Over the years, my husband and I have accepted the role of unofficial greeters in our area for families new to homeschooling. Because we lead an annual "Home School 101" workshop and are present online, new families find us, migrate to us, and ask us lots of questions.

From one new mom, I was recently asked a common question that hit home for me in a fresh way. We have just welcomed our sixth child, so when a new-to-homeschooling mother asked, "How do I homeschool my 5-year-old with a newborn alongside?" I had to pause and answer the question for our family too.

Her question prompted me to pray for wisdom, do a lot of thinking, and ask my five kids (ages 6 to 15) what we should do to keep up formal learning now that the baby is here. Time for a balancing act!

Perhaps, rather than expecting an infant, you are preparing to move an elderly parent into your home. Or perhaps you are about to adopt a child or welcome an exchange student. In all these situations, how do you keep schooling? Even adding a four-footed family member, like a puppy or a farm animal, can be a challenge to continued homeschooling efforts.

As I tried to answer my friend's question and apply the answers to our own recent family growth situation, the Lord put some answers on my heart. First of all, I told my friend to give herself lots of grace! God knew He'd be giving her and her husband this baby at this exact time in their lives. He also knew their daughter would be 5 when her new baby brother arrived. God isn't surprised by their fatigue, their challenges, and their new stresses as they add the baby to their family and routine. I suggested that she take it easy, let her body heal, and focus on getting the baby to sleep well. Only gradually would I suggest she add more schoolwork back to her routine.

With a spring due date, our family's plan was to take an extended spring break. But homeschooling, by definition, is flexible! We don't have to follow the traditional school calendar. So take your break whenever life demands it. Your children may be setting aside their math and reading for a while, but they'll be learning all kinds of other life skills.

The first days and weeks of adding a newborn, or any new family member for that matter, are a new season of life. Like springtime, this season is full of change, beauty, and sometimes challenges. But remember that it's only a season. My friend will create a new routine, including bookwork with her older daughter, soon enough—but I don't want her to miss the beauty of her present situation with her infant son.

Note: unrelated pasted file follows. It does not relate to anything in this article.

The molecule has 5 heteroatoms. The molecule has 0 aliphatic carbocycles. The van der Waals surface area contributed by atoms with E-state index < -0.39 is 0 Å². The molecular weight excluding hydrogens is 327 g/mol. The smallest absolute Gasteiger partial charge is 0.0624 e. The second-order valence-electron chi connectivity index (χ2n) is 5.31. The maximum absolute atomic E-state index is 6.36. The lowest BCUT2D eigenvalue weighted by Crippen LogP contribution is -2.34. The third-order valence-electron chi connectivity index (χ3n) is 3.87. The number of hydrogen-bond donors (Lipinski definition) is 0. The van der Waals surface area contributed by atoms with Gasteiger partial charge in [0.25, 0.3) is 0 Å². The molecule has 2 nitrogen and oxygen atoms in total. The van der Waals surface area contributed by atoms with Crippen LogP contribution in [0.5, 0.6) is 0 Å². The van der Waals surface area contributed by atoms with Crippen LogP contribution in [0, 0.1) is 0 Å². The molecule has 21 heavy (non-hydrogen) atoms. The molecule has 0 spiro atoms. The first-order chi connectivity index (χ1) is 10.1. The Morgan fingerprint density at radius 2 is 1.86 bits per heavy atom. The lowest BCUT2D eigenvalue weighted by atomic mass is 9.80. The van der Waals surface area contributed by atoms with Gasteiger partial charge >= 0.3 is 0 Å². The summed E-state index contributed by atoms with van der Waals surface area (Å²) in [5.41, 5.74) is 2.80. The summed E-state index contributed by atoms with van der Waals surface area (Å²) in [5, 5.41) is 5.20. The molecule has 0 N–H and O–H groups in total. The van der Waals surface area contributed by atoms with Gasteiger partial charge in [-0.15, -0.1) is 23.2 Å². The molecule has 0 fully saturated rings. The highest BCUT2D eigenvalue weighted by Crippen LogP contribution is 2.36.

I also suggested she set baby-step goals right now. The baby won't allow her lots of time, but she may find ten minutes here or there to get things done. Sometimes that will be a shower for her, another time it might be one load of laundry, and another ten-minute chunk might be reading with her daughter. It's unrealistic to try to do school in one long stretch the way she did pre-baby.

Gradually, my friend will move toward getting the baby on a good schedule—eating, awake time, and sleeping—so she'll know when to anticipate one-on-one time with her older daughter. I told my new-to-homeschooling friend about my favorite Christian resource for early child training: Babywise by the Ezzos. While I don't agree with all their advice completely, overall their wisdom is wonderful and a major reason I'm able to have a large family, still do schooling, and juggle as many balls as I have the past 15 years since my oldest child was born.

When she does gradually get back to some formal learning, I suggested that my friend decide what's most important to her and prioritize her daughter's learning. If concentrating on her daughter's reading is most important, and math next, then rate reading #1 and math #2. When they have a few spare minutes, they can tackle priority #1 together. At the end of the day, if her daughter only gets one bit of schoolwork done, at least she's done what's most important! If she also manages to get to #2 later in the day, great! Although it might be just ten minutes of reading and another ten minutes of math, at least they are doing what's most important for their family.